We would like to point out that many people do get benefits from these treatments. These are not the people we see at our center. We see people with lingering and chronic symptoms.
In this study, the researchers focused on the comparative effectiveness between external shock wave therapy and ultrasound therapy for trigger finger. In examining the clinical outcomes of previously reported research, these investigators found extracorporeal shock wave therapy can be an effective and safe therapy for the conservative management of trigger finger. It seems to reduce pain and trigger severity and to improve the functional level and quality of life. Ultrasound therapy has proven to be useful to prevent the recurrence of trigger finger symptoms.
Treating your trigger finger with a cortisone injection
The idea behind Extracorporeal shock wave therapy and physical therapy is that these treatments can represent an alternative to cortisone injections. Now some people will do very well with steroid/cortisone injection for their trigger finger. A June 2020 study from the Department of Hand and Reconstructive Microsurgery, National University Hospital, Singapore (5) suggested that in 52 out of 66 digits (fingers) in patients diagnosed with trigger finger, 79% had resolution of the trigger at one month. On average it took about 9 days for the cortisone to have a beneficial impact.
So while many people do very well with single or repeated cortisone injections for their trigger finger problems, many will not. It is when the cortisone fails that people seek out a hand surgeon or another treatment option.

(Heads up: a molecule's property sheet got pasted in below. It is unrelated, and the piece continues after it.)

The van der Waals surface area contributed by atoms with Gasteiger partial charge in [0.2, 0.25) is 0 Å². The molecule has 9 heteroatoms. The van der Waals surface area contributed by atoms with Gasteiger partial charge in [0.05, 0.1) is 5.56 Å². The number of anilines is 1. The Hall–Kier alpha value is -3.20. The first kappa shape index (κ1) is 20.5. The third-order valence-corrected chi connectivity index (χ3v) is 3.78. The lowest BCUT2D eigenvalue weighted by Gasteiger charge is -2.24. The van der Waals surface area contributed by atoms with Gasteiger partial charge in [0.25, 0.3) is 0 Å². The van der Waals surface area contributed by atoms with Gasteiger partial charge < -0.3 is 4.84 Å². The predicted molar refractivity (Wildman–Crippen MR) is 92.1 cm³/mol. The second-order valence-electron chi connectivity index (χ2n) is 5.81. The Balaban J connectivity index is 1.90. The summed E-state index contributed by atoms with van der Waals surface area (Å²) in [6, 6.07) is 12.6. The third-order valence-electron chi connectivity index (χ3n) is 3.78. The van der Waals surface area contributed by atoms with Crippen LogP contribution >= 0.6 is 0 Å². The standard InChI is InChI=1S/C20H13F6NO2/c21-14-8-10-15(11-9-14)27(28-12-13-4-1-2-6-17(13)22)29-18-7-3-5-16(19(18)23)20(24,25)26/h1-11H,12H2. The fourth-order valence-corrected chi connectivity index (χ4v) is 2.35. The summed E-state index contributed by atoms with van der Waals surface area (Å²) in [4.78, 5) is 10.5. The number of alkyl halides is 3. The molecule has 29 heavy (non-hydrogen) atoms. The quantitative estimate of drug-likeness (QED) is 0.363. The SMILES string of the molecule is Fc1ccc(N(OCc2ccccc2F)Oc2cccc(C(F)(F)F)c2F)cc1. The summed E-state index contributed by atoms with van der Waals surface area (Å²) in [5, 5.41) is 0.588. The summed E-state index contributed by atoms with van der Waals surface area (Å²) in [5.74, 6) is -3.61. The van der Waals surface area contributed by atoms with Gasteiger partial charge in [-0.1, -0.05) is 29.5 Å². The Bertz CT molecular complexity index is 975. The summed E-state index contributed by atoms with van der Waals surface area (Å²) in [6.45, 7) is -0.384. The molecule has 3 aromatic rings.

Do cortisone injections increase the risk of infection in trigger finger surgery? If you have surgery within 90 days of receiving a cortisone injection, yes it does.
While cortisone injections remain a main and sometimes first treatment option for trigger finger. Surgeons stress caution in administering cortisone in patients who are probably heading for surgery anyway.
Here is an April 2020 study in The Journal of Hand Surgery, (6) that examines the risk for infection in trigger finger release surgery after preoperative corticosteroid injection.
- In this cohort of 2,480 fingers in 1,857 patients undergoing trigger release surgery, 53 (2.1%) developed an infection (41 superficial [1.7%] and 12 deep [0.5%]).
- Before surgery, 1,137 fingers had no corticosteroid injection. These patients developed 1 deep (0.1%) and 17 superficial (1.5%) infections.